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Showing posts from March, 2012

No thanks, that smells terrible.

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In the news: "Smelly foods make you eat less" By Jennifer Welsh msnbc.com March 23, 2012 BB1588 Woman holding fish. Credit: Véronique Burger / Photo Researchers, Inc.

Feel it in your Gut? See a Doctor.

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In the news: "Gut Infections Are Growing More Lethal" By Denise Grady New York Times March 19, 2012 SL9515
Clostridium difficile bacteria, colored transmission electron micrograph (TEM). These Gram-positive rod-shaped bacteria can cause pseudomembranous colitis (infection of the colon), one of the most common hospital-acquired infections, and antibiotic-associated diarrhea. These disorders are often due to the use of antibiotics, which kill off normal gut flora and can lead to an overgrowth of C. difficile. Infection can be fatal. Magnification: x32,000 when printed at 10 centimeters tall. Credit: Dr. Kari Lounatmaa /Photo Researchers, Inc.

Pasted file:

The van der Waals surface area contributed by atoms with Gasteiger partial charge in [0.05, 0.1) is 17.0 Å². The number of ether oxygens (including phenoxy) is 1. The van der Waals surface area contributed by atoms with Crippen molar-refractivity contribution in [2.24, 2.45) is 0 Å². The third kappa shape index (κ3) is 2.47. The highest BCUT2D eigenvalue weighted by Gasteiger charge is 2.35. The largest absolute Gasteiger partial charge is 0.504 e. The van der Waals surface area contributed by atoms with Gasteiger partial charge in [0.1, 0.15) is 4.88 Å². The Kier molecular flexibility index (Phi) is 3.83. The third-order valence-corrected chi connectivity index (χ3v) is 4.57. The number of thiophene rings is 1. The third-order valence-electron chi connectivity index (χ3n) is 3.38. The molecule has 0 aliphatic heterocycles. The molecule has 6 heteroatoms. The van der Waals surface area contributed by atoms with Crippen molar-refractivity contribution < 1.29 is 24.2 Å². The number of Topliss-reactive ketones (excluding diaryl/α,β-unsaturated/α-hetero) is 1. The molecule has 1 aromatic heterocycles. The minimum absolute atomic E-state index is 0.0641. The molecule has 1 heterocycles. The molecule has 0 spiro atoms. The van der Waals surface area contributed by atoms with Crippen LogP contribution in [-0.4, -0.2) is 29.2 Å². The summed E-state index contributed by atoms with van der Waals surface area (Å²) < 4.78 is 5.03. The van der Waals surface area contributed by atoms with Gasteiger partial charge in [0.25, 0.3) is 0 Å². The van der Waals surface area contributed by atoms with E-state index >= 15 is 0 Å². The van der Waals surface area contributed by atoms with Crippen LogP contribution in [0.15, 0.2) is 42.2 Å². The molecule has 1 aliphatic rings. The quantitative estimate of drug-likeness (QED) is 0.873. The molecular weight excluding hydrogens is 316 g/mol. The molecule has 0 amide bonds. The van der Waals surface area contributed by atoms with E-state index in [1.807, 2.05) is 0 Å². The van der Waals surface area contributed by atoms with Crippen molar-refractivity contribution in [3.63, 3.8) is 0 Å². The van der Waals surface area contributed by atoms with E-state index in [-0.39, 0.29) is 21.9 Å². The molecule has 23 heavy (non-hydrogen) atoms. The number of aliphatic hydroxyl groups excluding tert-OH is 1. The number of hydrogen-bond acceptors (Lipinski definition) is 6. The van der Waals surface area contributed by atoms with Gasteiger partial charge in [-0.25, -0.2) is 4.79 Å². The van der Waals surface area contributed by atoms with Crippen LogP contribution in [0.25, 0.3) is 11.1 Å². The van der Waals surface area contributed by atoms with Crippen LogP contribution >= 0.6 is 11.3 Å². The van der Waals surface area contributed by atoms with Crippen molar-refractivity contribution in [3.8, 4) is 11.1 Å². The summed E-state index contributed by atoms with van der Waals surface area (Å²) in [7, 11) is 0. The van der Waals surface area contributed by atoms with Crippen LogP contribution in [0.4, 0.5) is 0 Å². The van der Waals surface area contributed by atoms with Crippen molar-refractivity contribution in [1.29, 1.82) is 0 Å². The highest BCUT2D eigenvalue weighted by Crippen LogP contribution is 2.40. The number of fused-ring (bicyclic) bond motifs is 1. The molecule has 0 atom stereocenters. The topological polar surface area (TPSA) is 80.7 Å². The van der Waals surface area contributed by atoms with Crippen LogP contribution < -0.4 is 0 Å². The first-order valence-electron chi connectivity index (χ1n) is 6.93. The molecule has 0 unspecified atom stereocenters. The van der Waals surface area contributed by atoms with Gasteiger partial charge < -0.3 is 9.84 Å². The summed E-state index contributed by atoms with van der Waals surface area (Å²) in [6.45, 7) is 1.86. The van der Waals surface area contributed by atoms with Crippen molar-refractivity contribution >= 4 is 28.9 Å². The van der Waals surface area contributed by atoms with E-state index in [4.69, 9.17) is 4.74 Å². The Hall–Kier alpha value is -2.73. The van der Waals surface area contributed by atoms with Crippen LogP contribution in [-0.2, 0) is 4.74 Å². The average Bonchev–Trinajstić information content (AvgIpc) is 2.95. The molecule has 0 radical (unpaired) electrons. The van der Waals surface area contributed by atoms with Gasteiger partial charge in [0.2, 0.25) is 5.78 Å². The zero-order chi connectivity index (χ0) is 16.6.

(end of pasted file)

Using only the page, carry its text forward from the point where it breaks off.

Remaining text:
Titanium Dioxide - Nanopollutants

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In the news: "Nanopollutants Change Blood Vessel Reactivity"  By Janet Raloff ScienceNews March 19, 2012 BT0478 Titanium dioxide. Color-enhanced scanning electron microscope (SEM) of titanium dioxide, which occurs naturally in nature as the minerals rutile, anatase and brookite, but can also be produced synthetically. It has a high refractive index and is used as a white pigment called titanium white and as a food coloring (E171). It is also used extensively in plastics and sunscreen, where it acts as a strong absorber of ultraviolet (UV) light. Magnification: x667 when printed 10 centimeters wide. Credit: Eye of Science / Photo Researchers, Inc.